$${\text{Ks }}( \times {10^{ - 9}},{\text{c}}{{\text{m}}^2})={\text{Q}} \times {\text{L}} \times \eta /{\text{t}} \times {\text{A}} \times \Delta {\text{P}}$$
where Q (cm3) = the flow rate at time t (s), L (cm) = the length of the fibrin gel, η (dyne × s/cm2) = the viscosity of the liquid, A (cm2) = the cross-sectional area and ∆p (dyne/cm2) = the hydrostatic pressure. In each run of the fibrin network permeability assay, one fibrin clot from the NPP sample was examined in parallel. The Ks value obtained from NPP was used as a control level, set at 100%. Fibrin network permeability measured in the subjects’ samples was normalized against the result in the NPP, reported as “% of control”.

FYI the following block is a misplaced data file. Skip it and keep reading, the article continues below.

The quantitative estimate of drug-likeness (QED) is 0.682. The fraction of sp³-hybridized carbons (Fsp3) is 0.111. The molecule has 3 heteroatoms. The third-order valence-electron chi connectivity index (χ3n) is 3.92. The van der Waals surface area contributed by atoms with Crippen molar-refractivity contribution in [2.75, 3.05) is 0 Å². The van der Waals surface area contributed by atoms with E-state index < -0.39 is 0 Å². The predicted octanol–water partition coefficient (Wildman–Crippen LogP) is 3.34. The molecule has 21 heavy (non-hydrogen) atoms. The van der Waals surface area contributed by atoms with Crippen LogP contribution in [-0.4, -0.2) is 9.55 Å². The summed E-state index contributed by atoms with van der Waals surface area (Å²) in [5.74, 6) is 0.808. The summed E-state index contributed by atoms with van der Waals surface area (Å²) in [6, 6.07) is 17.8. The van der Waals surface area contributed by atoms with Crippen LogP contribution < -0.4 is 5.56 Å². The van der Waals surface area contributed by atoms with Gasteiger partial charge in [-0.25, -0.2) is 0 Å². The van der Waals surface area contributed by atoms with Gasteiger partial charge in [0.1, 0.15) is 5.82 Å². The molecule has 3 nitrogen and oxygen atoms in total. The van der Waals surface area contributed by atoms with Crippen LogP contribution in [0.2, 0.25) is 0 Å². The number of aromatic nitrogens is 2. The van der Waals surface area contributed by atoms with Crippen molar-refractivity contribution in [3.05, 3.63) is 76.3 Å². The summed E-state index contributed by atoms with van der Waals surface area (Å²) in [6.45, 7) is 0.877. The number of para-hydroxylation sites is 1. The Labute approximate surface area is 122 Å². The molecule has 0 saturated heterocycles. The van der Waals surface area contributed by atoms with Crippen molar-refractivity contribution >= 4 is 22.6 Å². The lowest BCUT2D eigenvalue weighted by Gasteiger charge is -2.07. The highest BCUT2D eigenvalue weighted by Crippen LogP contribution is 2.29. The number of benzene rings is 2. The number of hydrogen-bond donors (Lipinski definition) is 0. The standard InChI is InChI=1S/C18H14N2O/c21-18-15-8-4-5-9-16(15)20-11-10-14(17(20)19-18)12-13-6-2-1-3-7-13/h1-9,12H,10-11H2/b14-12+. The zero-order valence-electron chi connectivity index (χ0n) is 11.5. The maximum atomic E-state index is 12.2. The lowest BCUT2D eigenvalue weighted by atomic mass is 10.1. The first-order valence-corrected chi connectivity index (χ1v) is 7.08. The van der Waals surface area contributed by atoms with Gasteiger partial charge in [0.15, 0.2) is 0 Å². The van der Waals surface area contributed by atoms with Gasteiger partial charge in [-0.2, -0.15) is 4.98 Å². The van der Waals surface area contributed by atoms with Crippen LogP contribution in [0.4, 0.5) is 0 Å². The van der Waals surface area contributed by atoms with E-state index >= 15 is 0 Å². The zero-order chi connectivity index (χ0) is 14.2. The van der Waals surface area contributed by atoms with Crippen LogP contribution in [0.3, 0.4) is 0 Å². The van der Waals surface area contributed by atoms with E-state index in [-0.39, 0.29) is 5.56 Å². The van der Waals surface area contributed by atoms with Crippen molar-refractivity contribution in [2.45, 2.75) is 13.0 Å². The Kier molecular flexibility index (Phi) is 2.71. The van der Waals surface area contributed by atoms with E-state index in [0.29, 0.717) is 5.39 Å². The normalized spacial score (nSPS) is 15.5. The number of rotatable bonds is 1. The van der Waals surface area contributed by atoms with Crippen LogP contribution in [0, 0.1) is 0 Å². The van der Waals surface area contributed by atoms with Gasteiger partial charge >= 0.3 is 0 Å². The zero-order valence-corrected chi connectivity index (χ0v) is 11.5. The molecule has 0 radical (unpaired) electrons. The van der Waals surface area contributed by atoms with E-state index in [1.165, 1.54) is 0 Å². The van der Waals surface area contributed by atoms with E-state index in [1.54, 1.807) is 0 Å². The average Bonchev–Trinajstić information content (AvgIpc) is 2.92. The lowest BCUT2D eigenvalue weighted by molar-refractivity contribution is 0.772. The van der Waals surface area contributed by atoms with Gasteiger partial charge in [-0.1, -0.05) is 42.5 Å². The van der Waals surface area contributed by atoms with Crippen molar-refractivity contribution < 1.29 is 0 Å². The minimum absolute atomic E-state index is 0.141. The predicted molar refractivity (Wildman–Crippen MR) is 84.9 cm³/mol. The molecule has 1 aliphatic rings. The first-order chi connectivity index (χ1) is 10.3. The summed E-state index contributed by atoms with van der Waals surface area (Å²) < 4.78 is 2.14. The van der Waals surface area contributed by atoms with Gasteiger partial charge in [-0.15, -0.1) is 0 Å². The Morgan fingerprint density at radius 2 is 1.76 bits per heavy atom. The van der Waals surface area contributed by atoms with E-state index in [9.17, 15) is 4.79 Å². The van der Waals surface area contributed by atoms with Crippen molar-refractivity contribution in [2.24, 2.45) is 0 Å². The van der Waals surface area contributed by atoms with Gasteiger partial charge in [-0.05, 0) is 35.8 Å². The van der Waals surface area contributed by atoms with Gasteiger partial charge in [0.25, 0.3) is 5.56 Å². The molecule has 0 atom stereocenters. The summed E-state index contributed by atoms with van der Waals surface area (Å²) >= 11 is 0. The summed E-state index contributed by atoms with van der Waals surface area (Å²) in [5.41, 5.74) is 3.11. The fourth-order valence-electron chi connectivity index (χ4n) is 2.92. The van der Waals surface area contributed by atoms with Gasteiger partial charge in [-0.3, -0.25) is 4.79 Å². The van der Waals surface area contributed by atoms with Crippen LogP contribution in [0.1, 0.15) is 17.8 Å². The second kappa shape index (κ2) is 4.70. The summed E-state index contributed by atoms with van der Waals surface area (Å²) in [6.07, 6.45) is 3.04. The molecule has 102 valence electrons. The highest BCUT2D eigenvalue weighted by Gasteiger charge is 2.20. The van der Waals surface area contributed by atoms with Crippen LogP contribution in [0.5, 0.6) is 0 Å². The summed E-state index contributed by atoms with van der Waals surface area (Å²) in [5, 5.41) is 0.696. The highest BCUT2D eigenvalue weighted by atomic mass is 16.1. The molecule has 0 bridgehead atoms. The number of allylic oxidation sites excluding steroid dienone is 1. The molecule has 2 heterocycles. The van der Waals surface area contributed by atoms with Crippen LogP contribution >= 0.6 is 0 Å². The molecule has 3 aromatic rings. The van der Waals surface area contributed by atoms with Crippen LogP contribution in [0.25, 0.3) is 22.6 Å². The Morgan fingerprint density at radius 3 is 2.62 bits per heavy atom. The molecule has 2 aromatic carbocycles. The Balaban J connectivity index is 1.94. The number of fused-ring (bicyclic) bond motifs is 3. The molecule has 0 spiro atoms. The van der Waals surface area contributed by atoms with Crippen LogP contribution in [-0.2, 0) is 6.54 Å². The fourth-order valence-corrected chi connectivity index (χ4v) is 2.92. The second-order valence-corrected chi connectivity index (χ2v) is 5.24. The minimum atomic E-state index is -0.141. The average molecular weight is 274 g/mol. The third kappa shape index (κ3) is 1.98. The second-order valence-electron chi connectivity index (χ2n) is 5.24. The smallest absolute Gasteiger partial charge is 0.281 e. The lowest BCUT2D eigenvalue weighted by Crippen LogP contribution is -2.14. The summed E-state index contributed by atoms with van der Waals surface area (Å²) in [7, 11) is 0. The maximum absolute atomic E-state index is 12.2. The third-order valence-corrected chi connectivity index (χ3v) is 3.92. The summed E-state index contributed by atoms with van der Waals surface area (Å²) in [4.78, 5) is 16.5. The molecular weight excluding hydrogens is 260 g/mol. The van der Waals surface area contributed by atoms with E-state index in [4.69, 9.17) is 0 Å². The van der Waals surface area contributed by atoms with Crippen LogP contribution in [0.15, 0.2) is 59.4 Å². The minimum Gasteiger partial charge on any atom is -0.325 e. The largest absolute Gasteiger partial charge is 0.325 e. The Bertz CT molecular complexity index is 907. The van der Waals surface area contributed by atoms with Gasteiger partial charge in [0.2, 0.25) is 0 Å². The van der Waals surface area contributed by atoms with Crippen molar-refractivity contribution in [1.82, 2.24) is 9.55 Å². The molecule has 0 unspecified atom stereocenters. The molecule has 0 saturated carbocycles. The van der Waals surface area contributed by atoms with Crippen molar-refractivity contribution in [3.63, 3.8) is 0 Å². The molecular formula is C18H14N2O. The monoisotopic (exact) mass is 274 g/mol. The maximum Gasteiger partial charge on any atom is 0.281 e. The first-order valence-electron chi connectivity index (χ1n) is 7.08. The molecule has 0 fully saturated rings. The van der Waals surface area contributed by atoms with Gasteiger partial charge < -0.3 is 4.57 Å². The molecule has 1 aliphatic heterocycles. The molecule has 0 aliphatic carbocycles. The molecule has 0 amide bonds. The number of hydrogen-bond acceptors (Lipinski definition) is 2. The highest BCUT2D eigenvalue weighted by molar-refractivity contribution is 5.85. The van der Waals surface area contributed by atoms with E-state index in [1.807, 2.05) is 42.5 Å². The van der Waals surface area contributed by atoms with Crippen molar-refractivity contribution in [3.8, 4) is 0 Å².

To assess Clot Lysis Property (CLP), 160 µL plasma was mixed with 40 µL rt-PA solution in each well of a microtiter plate (Thermo, MA, US), followed by shaking at 37 °C for 1 min. After adding 40 µL of a coagulation trigger solution containing rTF, PPL and CaCl2, fibrin optical density (OD) was kinetically recorded for 5 h, i.e., 18,000 s (405 nm; 24 °C) by using a spectrophotometer (Tecan, Gröding, Austria). The final concentrations of the different reagents (rTF, PPL and CaCl2) and the plasma dilution by the reagent solutions [160:(40 + 40) = 2:1] were identical to those in the CAT and Ks assays, above, while the final concentration of rt-PA was 195 ng/mL. This rt-PA concentration is at least tenfold higher than the physiological level but lower than the mean therapeutic level during thrombolysis performed clinically [10]. According to the obtained raw data (OD values against reading time), a CLP variable was defined via two steps: Step I, determining maximum OD value (A), time to maximum OD value (B) and OD value at B plus1800s (C); Step II, CLP = (A – C)/A × 100%. Thus, CLP reflects the percentage of maximum fibrin lysed up to the 1800th second after the maximum amplitude of fibrin quantity.